He took a step back. “Who are you.”
The man downright grinned. “Wrong question.”
Lewick raised his knife, and the man walked forward. He turned open a palm. The skin at the center of his palm raised to a point, until a blade began poking through his hand. He kept grinning. With the sickening sound a knife makes when it’s pulled through the fresh carcass of a pig, the blade grew. The man kept walking toward Lewick, and the blade kept growing.
“What are you?”
He kept grinning. “Right question.”
In a blink, the Stranger had traversed the distance between them. Lewick’s knife caught the first blow with a deafening clang, but the strength of the strike knocked his knife clean out of his hands. He was reeling backwards, his weapon clattering away, and he into the dirt. In another heartbeat the Stranger was over him. He reared back his arm, the glistening blade slick with its own master’s blood gleaming in the embers. Lewick shut his eyes.
A moment passed, and he opened his eyes. The stranger was still there. His
blade inches from Lewick’s face. He kept grinning.
“I am a homunculus.”
That word again.
“Just like that yellow wench you’ve been keeping from me.”
Realization dawned on Lewick. He tried to explain to the Stranger that it was a mistake. That she lied to him.
The Stranger never stopped grinning. “Well, that’s okay. Everyone makes mistakes. Look at me…” He waved his blade at the carnage behind him. “Even I make mistakes.” The blade was at his neck again. “But I’ll give you a chance to rectify yours. Where is she?”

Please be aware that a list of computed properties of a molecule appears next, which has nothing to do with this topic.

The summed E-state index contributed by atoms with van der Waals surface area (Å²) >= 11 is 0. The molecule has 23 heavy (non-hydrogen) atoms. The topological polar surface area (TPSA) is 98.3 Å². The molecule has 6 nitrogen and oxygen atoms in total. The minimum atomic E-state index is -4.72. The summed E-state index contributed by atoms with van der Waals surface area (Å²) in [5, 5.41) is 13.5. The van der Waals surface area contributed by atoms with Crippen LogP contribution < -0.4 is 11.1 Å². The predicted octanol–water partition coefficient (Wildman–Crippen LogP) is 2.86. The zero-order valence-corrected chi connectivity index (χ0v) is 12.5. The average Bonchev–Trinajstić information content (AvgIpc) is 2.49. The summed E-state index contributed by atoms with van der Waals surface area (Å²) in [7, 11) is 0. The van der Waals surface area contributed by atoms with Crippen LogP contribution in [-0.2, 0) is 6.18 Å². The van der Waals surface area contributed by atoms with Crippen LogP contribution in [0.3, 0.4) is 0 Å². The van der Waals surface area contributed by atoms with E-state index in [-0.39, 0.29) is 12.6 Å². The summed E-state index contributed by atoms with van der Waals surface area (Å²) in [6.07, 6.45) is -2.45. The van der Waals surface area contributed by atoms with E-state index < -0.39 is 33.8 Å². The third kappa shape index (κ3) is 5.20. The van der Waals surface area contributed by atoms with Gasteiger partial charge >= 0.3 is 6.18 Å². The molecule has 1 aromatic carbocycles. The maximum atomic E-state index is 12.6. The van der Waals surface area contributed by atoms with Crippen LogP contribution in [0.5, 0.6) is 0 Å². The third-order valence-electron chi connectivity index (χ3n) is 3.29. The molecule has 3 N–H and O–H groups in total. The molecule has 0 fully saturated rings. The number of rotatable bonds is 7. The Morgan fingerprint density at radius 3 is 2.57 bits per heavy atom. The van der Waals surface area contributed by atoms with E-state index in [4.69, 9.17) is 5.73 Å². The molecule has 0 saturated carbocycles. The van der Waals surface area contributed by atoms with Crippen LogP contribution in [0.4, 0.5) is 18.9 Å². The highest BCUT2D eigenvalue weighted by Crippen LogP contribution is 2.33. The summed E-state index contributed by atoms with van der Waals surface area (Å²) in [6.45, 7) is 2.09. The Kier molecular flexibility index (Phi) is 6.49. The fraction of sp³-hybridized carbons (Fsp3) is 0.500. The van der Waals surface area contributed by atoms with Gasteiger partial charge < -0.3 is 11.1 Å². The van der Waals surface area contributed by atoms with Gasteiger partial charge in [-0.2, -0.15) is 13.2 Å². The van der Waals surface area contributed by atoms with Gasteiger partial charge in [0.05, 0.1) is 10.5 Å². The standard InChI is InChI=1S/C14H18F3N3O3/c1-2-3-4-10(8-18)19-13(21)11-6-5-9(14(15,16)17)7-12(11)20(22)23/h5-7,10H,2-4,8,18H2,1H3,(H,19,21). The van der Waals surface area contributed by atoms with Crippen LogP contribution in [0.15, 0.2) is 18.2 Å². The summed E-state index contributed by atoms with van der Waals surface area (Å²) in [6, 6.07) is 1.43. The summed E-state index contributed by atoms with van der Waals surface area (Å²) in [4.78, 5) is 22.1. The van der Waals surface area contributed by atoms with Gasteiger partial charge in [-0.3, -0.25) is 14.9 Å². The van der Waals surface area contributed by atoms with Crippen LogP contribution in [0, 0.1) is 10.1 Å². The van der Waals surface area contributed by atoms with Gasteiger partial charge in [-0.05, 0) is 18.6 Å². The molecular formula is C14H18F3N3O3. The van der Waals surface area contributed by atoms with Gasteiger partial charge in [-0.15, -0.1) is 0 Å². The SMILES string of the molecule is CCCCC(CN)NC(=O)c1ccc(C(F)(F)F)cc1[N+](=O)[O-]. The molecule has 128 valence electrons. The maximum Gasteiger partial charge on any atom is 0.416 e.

Lewick’s vision was starting to blur as he found it harder and harder to breathe. He could barely process the question. Through the haze, over the Stranger’s left shoulder, he could make out a star in the sky, blazing away from all this.
He pointed north, unable to say anything at this point. The man dropped him in a pile on the ground. “Thank you.”
The choking presence of the Stranger left with him, and soon Lewick felt able to breathe. Like the sloshing drunk, he climbed onto Rask’s back, and let it carry him as he stared at the sky.
He navigated by the stars. Finding the northern star on the end of the Little Beyorn, he remembered the lessons his father would teach him. Aye, there’s the Big Beyorn, and right at his heels, his son. Just like you and me. And if you look at his paw, you can see the northern star. The whole sky rotates around that point, son. If you can find that, you can always find your way home.
Lewick realized what he’d done. He yanked on Rask’s reins and the stallion neighed loudly as it turned back towards the gorge, and took off into the night.